Review: Alan Moore's Extraordinary Gentlemen enter the 20th century in Century: 1910

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Dec 14, 2012, 3:54 PM EST

It has been several years since the League of Extraordinary Gentlemen proved a barely relevant footnote in the routing of the Martian invasion of the Earth. By the time of the latest installment, Century: 1910 (Top Shelf Comics, $7.95), several members have departed or died, and only eternally young mainstays Allan Quatermain and Mina Murray remain.

Together they head a team that now includes the gender-bending immortal Orlando, the mystic Carnacki and the gentleman thief Raffles.

Part of the problem is that this is just not as interesting a group as the one that included Captain Nemo, Mr. Hyde and The Invisible Man ... though Orlando has some terrific lines. His/her arch asides drive the no-nonsense Mina to distraction (even as it becomes clear that s/he's more than just a partner to her and Alan). Alas, we don't get to see nearly enough of him/her in action, either adventurous or carnal.

Another problem is that writer Alan Moore and artist Kevin O'Neill are not as interested in putting them in an interesting adventure of their own as they are in linking them to other fictions. So most of what's interesting here takes place behind the League's back, while they're involved with other concerns that (in this chapter, at least) don't amount to much. So they're not involved as Captain Nemo's estranged daughter, Janni, runs off to England rather than carry on her father's piracy business. Or when, with her name anglicized to Jenny, she takes on a new surname that reflects her family's nautical activities, Diver. Or when she becomes a maid in a sleazy inn and lives out the tragic events of Brecht's Threepenny Opera, eventually driven back to Verne territory with devastating consequences.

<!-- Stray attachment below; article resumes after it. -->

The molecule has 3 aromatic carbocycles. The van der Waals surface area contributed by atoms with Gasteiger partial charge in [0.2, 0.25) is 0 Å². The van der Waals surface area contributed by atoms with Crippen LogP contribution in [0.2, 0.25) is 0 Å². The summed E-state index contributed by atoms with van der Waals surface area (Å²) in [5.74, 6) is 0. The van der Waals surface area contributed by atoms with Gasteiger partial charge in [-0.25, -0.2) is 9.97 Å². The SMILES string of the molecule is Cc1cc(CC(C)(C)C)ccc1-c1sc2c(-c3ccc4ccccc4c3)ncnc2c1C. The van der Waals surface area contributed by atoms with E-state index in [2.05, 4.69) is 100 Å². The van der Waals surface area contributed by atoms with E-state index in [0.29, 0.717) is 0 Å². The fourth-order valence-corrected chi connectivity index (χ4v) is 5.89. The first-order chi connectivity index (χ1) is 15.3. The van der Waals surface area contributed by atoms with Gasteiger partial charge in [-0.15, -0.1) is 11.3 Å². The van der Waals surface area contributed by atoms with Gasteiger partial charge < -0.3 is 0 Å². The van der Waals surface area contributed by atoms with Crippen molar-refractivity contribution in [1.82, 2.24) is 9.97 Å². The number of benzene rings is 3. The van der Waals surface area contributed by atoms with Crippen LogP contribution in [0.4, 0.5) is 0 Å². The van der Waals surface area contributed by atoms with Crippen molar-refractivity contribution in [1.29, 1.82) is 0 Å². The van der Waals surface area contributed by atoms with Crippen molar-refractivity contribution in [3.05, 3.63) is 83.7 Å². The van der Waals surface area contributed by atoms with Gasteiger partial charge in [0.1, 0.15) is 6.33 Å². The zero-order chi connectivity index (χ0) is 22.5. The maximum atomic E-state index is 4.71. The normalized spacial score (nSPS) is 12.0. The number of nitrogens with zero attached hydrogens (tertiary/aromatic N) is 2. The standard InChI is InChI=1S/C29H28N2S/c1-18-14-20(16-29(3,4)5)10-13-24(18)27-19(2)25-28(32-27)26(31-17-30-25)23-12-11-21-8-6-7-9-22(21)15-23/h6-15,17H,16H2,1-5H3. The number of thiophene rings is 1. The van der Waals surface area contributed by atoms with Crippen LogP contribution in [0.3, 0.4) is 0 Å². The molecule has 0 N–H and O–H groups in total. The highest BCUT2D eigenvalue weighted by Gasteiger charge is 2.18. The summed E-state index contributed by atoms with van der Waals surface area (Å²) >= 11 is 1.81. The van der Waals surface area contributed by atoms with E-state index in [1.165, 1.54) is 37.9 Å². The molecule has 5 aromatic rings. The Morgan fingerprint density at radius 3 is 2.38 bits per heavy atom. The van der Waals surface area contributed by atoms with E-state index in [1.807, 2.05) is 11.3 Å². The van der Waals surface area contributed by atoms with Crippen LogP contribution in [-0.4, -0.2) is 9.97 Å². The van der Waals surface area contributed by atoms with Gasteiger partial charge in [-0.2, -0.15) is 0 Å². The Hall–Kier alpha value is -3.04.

The result, the first installment in a three-part story that will next provide us with a look at the League of the 1960s, is more accessible and less head-scratchingly odd than its last incarnation, the incredibly self-indulgent The Black Dossier. But readers who want to see the League have an actual adventure might still be disappointed.

The sneaky passing references to other contemporary fictions are as thick on the ground as in prior incarnations and prompt the same giggles of delight from those who catch them. One picked at random: a passing mention of a great ship called the Titan, which readers might not recognize as the one that hit an iceberg and sank in Morgan Robertson's obscure Victorian novel Futility, a book remembered now because it accidentally, and remarkably, predicted certain famous events that later took place in real life. Its appearance here is genuinely neat. And it's that kind of detail work that still makes this incarnation of the League worth checking out.